0

It being a windy night, you must think of going out and enjoying the wind.

according to me ,it should have been "enjoy" not "enjoying". Can anyone please explain this to me?

  • think of is followed by a gerund. – Lambie Feb 9 at 17:50
1

There are two verbs here, going and enjoying, that are each gerunds and starting their own gerund phrases. They are joined by and, and each should be able to stand without the other. Exclude each in turn, and you can see why they are both -ing forms - as they must both be gerunds.

"It being a windy night, you must think of going out."

"It being a windy night, you must think of enjoying the wind."

Now, you can read the overall sentence as essentially decomposing into those two, the and asserting that both are true. Or you can make it decompose the main clause:

"It being a windy night, you must think of going out and you must think of enjoying the wind."

Or you can think of one of the gerund phrases as subordinate to the other - but it doesn't alter the fact they are both gerund phrases. As long as they are both fulfilling the same grammatical role, they will be in the same verb form.

Contrast with,

"It being a windy night, you should go out and enjoy the wind."

In that case, the two are still fulfilling the same role - they are bare infinitives. Alternatively,

"It being a windy night, you must think of going out to enjoy the wind."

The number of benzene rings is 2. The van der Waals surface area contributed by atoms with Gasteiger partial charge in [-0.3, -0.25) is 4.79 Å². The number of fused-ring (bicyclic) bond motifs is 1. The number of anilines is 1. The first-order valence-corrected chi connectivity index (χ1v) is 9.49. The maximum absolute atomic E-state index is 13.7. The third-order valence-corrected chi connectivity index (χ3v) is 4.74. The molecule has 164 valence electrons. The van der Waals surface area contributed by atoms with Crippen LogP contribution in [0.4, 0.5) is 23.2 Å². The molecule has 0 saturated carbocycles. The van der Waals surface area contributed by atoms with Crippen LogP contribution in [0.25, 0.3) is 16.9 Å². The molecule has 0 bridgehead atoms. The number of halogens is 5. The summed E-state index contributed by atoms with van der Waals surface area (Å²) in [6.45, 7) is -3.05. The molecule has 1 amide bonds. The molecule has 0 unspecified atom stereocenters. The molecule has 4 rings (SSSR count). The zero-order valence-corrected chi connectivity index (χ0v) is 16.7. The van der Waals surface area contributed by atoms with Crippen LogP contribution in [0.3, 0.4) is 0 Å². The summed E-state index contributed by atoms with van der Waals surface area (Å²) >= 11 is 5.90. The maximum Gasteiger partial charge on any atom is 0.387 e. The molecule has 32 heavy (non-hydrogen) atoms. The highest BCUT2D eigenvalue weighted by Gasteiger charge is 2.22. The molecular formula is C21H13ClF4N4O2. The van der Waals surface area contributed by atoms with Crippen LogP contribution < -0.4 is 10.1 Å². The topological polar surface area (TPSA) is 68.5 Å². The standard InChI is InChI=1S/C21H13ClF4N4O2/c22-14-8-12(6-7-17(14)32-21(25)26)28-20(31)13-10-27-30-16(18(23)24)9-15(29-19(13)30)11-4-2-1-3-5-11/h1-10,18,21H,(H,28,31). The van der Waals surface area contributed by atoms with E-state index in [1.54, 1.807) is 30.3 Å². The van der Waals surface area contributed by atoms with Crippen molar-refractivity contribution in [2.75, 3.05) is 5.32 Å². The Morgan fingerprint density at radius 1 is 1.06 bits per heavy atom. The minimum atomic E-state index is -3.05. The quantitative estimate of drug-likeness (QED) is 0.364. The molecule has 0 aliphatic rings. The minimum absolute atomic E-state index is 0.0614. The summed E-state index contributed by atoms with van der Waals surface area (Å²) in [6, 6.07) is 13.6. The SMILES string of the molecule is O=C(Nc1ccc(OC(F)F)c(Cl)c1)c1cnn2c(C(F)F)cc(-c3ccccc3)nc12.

In that case, there is one gerund phrase, "going out to enjoy the wind", which itself can be broken down into the core of the gerund phrase, "going out", and the adverbial of purpose "to enjoy the wind".

  • The asker might be parsing the sentence like this: It being a windy night, you must [ think of going out ] and [ enjoy the wind ]. (Unfortunately this does not appear to be the most salient parsing of the sentence.) – userr2684291 Feb 9 at 19:19
  • @userr2684291 yes,that is exactly how i was parsing it. Do you have any tips how may i avoid it next time? – anuj jain Feb 10 at 11:32
  • Well, if I wanted to give it your meaning, I would use a comma. "It being a windy night, you must think of going out, and enjoy the wind." It's still awkwardly phrased, though. – SamBC Feb 10 at 15:44

Your Answer

By clicking “Post Your Answer”, you agree to our terms of service, privacy policy and cookie policy

Not the answer you're looking for? Browse other questions tagged or ask your own question.